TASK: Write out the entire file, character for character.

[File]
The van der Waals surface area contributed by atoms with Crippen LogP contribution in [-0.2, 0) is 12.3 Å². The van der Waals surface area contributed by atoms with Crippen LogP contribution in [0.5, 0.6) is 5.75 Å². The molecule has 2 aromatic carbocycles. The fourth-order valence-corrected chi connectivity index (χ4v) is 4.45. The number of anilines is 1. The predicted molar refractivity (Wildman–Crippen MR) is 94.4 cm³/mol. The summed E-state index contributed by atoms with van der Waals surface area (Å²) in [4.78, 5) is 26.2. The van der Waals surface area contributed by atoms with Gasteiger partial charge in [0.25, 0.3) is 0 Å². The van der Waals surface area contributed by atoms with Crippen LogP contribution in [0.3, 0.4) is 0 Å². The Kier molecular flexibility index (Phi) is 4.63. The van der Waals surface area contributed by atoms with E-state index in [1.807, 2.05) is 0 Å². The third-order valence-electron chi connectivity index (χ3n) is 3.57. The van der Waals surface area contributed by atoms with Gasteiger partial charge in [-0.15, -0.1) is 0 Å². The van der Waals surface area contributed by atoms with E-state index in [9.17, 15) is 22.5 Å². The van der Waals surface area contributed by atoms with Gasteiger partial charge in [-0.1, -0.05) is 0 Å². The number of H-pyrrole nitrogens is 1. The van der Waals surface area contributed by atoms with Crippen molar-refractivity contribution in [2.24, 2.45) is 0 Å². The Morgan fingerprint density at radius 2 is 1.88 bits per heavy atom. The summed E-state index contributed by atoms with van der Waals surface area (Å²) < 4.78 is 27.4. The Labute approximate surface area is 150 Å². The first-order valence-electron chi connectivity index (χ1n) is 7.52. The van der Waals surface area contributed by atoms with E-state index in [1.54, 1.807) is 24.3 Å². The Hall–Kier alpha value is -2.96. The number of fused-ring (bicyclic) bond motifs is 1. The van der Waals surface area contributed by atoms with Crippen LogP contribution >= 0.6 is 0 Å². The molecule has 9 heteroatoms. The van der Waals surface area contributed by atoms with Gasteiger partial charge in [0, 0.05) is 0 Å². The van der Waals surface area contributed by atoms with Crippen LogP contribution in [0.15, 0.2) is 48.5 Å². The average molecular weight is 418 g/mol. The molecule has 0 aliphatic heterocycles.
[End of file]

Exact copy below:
The van der Waals surface area contributed by atoms with Crippen LogP contribution in [-0.2, 0) is 12.3 Å². The van der Waals surface area contributed by atoms with Crippen LogP contribution in [0.5, 0.6) is 5.75 Å². The molecule has 2 aromatic carbocycles. The fourth-order valence-corrected chi connectivity index (χ4v) is 4.45. The number of anilines is 1. The predicted molar refractivity (Wildman–Crippen MR) is 94.4 cm³/mol. The summed E-state index contributed by atoms with van der Waals surface area (Å²) in [4.78, 5) is 26.2. The van der Waals surface area contributed by atoms with Gasteiger partial charge in [0.25, 0.3) is 0 Å². The van der Waals surface area contributed by atoms with Crippen LogP contribution in [0.3, 0.4) is 0 Å². The Kier molecular flexibility index (Phi) is 4.63. The van der Waals surface area contributed by atoms with E-state index in [1.807, 2.05) is 0 Å². The third-order valence-electron chi connectivity index (χ3n) is 3.57. The van der Waals surface area contributed by atoms with Gasteiger partial charge in [-0.15, -0.1) is 0 Å². The van der Waals surface area contributed by atoms with E-state index in [9.17, 15) is 22.5 Å². The van der Waals surface area contributed by atoms with Gasteiger partial charge in [-0.1, -0.05) is 0 Å². The number of H-pyrrole nitrogens is 1. The van der Waals surface area contributed by atoms with Crippen molar-refractivity contribution in [2.24, 2.45) is 0 Å². The Morgan fingerprint density at radius 2 is 1.88 bits per heavy atom. The summed E-state index contributed by atoms with van der Waals surface area (Å²) < 4.78 is 27.4. The Labute approximate surface area is 150 Å². The first-order valence-electron chi connectivity index (χ1n) is 7.52. The van der Waals surface area contributed by atoms with E-state index in [1.54, 1.807) is 24.3 Å². The Hall–Kier alpha value is -2.96. The number of fused-ring (bicyclic) bond motifs is 1. The van der Waals surface area contributed by atoms with Crippen LogP contribution >= 0.6 is 0 Å². The molecule has 9 heteroatoms. The van der Waals surface area contributed by atoms with Gasteiger partial charge in [0, 0.05) is 0 Å². The van der Waals surface area contributed by atoms with Crippen LogP contribution in [0.15, 0.2) is 48.5 Å². The average molecular weight is 418 g/mol. The molecule has 0 aliphatic heterocycles.